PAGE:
Looking for a Different Perspective

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Fans have been asking me how I think the Hokies will do this year.

After all this time, I smile wryly and say, “Well, they’re going to win ten or eleven games, and I give them a 50-50 shot at winning the ACC.”

Because, since entering the ACC, Virginia Tech has … won ten or eleven games every year, and four ACC championships in eight years. Yep, I’m a genius.

I’ve been spending some time this offseason thinking about Virginia Tech’s consistency, about the ten or eleven wins every year, and being in the running for an ACC title every year, and having the winningest active coach in college football roaming the sidelines. Specifically, I’ve been wondering why I’m not enjoying it more.

Last year stung. The Michigan loss threw things out of balance. There was so much good about last season: David Wilson breaking the single-season rushing record (and accumulating a long highlight reel doing it), Logan Thomas introducing himself to the nation as the battering ram QB, the ESPN Classic-worthy win over Miami, and the 38-0 smackdown of Virginia, which demonstrated that there’s a big difference between saying you’re taking back the state and actually doing it.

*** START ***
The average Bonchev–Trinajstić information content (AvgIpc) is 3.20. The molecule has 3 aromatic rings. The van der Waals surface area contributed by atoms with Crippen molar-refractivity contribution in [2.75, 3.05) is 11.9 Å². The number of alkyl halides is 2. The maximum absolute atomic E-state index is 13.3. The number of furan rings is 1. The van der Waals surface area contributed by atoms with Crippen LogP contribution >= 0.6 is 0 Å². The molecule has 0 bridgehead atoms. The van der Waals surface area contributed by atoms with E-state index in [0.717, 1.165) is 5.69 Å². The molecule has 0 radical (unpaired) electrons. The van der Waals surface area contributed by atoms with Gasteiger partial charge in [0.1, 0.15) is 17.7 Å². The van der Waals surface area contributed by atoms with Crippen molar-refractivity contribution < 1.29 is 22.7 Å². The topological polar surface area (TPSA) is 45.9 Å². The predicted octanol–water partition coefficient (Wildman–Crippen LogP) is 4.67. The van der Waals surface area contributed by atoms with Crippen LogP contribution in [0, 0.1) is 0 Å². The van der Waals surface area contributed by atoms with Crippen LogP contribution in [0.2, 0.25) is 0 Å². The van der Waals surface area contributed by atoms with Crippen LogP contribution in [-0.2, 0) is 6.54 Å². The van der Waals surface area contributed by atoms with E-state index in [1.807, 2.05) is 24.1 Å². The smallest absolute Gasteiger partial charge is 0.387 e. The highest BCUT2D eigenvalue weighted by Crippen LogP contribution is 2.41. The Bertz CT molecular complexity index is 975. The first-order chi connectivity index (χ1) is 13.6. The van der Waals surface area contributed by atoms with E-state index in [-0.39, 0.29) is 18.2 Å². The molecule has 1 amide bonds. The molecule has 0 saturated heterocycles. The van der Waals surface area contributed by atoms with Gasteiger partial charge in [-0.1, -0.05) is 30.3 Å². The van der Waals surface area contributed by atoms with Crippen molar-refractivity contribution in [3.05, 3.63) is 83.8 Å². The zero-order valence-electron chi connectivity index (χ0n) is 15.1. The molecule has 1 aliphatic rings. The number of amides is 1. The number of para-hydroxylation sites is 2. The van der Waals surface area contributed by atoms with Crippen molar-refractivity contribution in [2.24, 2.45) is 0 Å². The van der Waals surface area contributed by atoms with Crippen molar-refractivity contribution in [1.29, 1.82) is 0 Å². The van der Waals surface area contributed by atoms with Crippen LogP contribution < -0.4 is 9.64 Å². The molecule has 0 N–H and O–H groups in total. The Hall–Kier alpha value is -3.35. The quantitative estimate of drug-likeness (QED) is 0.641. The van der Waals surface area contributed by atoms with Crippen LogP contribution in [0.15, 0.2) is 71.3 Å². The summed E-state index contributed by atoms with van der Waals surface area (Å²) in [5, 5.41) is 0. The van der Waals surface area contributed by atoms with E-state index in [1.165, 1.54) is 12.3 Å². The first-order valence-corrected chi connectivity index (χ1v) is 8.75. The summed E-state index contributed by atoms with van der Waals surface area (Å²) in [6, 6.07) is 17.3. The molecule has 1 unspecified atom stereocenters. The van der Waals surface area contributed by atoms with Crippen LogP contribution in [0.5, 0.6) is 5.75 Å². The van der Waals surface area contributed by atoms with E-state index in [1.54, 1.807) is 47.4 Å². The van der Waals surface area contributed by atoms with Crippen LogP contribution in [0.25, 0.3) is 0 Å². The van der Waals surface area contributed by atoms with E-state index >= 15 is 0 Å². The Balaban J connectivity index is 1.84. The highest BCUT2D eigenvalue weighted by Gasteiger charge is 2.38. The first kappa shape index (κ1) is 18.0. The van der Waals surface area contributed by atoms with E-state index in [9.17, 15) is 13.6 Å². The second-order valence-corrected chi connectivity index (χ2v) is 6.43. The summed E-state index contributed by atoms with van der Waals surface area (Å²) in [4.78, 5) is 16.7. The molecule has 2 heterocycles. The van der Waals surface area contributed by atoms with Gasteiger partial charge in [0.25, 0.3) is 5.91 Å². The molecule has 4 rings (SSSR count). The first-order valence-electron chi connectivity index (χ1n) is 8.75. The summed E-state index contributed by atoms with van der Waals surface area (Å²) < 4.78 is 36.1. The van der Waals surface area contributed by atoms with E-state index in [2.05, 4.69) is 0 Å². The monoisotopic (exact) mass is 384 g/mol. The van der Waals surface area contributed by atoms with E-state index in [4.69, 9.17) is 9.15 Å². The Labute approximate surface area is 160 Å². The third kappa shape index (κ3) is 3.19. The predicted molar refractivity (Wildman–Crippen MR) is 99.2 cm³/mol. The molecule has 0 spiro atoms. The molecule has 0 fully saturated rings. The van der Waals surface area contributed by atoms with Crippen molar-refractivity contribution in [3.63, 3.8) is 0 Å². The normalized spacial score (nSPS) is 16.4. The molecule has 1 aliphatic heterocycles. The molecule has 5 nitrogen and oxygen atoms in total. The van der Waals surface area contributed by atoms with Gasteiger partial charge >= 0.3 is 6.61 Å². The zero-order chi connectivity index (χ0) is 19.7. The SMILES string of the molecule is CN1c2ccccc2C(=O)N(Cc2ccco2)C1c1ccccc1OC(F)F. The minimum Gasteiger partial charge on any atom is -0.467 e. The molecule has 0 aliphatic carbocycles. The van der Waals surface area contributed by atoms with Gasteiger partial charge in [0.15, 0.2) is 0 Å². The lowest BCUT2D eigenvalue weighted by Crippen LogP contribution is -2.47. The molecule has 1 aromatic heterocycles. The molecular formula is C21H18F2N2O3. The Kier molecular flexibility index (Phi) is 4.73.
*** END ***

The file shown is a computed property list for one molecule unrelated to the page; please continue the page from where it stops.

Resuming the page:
That was balanced out by the two bizarre, inexplicable losses to Clemson. They were inexplicable not because they were losses, but because they were complete whippings, at the hands of a team that otherwise went 8-4 and lost three games by the scores of 70-33, 34-13, and 37-13.

That left the Hokies at 11-2, wondering what was up with the Clemson matchup, but otherwise pleased with how the season had gone.

Then came the Sugar Bowl, an at-large bid against a beatable Michigan team. It was a shot at redemption, but instead it turned into another painful memory, another loss on a big stage where the team and coaches — and a replay referee — did just enough to lose. It left a pall over the season, as bowl losses will do.

During the offseason, I reflected on all this. We’ve been at this a long time, winning all these games and conference championships; losing a bunch of games, too. Frank Beamer’s hair has gone from salt and pepper to all white, and Virginia Tech is what it is, as the saying goes: a good program, just a hair outside the top ten, nose still pressed to the glass when it comes to the national championship race.

As the years have gone by, I’ve come to appreciate